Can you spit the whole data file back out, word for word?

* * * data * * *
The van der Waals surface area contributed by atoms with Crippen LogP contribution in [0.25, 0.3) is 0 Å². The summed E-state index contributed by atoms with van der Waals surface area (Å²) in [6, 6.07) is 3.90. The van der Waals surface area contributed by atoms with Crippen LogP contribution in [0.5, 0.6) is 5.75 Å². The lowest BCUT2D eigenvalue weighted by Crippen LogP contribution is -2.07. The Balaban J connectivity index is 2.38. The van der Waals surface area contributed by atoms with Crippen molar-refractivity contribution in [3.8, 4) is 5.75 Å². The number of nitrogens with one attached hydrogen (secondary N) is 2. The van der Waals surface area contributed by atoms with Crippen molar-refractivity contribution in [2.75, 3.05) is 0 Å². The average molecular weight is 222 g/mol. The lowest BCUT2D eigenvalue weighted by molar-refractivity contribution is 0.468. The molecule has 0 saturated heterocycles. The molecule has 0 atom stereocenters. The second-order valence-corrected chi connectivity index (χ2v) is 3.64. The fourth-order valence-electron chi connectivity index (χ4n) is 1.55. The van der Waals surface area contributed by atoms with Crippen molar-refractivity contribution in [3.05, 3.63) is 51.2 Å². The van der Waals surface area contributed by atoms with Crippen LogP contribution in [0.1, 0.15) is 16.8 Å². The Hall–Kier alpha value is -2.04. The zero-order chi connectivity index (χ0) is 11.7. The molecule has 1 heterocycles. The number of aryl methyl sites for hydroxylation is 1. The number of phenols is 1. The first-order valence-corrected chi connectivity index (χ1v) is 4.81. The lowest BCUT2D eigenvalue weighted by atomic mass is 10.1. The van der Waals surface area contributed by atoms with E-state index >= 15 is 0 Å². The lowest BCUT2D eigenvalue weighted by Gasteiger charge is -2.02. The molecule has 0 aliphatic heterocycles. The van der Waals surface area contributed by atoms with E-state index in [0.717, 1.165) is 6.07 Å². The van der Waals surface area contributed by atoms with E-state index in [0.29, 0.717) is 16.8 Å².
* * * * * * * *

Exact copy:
The van der Waals surface area contributed by atoms with Crippen LogP contribution in [0.25, 0.3) is 0 Å². The summed E-state index contributed by atoms with van der Waals surface area (Å²) in [6, 6.07) is 3.90. The van der Waals surface area contributed by atoms with Crippen LogP contribution in [0.5, 0.6) is 5.75 Å². The lowest BCUT2D eigenvalue weighted by Crippen LogP contribution is -2.07. The Balaban J connectivity index is 2.38. The van der Waals surface area contributed by atoms with Crippen molar-refractivity contribution in [3.8, 4) is 5.75 Å². The number of nitrogens with one attached hydrogen (secondary N) is 2. The van der Waals surface area contributed by atoms with Crippen molar-refractivity contribution in [2.75, 3.05) is 0 Å². The average molecular weight is 222 g/mol. The lowest BCUT2D eigenvalue weighted by molar-refractivity contribution is 0.468. The molecule has 0 saturated heterocycles. The molecule has 0 atom stereocenters. The second-order valence-corrected chi connectivity index (χ2v) is 3.64. The fourth-order valence-electron chi connectivity index (χ4n) is 1.55. The van der Waals surface area contributed by atoms with Crippen molar-refractivity contribution in [3.05, 3.63) is 51.2 Å². The van der Waals surface area contributed by atoms with Crippen LogP contribution in [0.1, 0.15) is 16.8 Å². The Hall–Kier alpha value is -2.04. The zero-order chi connectivity index (χ0) is 11.7. The molecule has 1 heterocycles. The number of aryl methyl sites for hydroxylation is 1. The number of phenols is 1. The first-order valence-corrected chi connectivity index (χ1v) is 4.81. The lowest BCUT2D eigenvalue weighted by atomic mass is 10.1. The van der Waals surface area contributed by atoms with E-state index >= 15 is 0 Å². The lowest BCUT2D eigenvalue weighted by Gasteiger charge is -2.02. The molecule has 0 aliphatic heterocycles. The van der Waals surface area contributed by atoms with E-state index in [0.717, 1.165) is 6.07 Å². The van der Waals surface area contributed by atoms with E-state index in [0.29, 0.717) is 16.8 Å².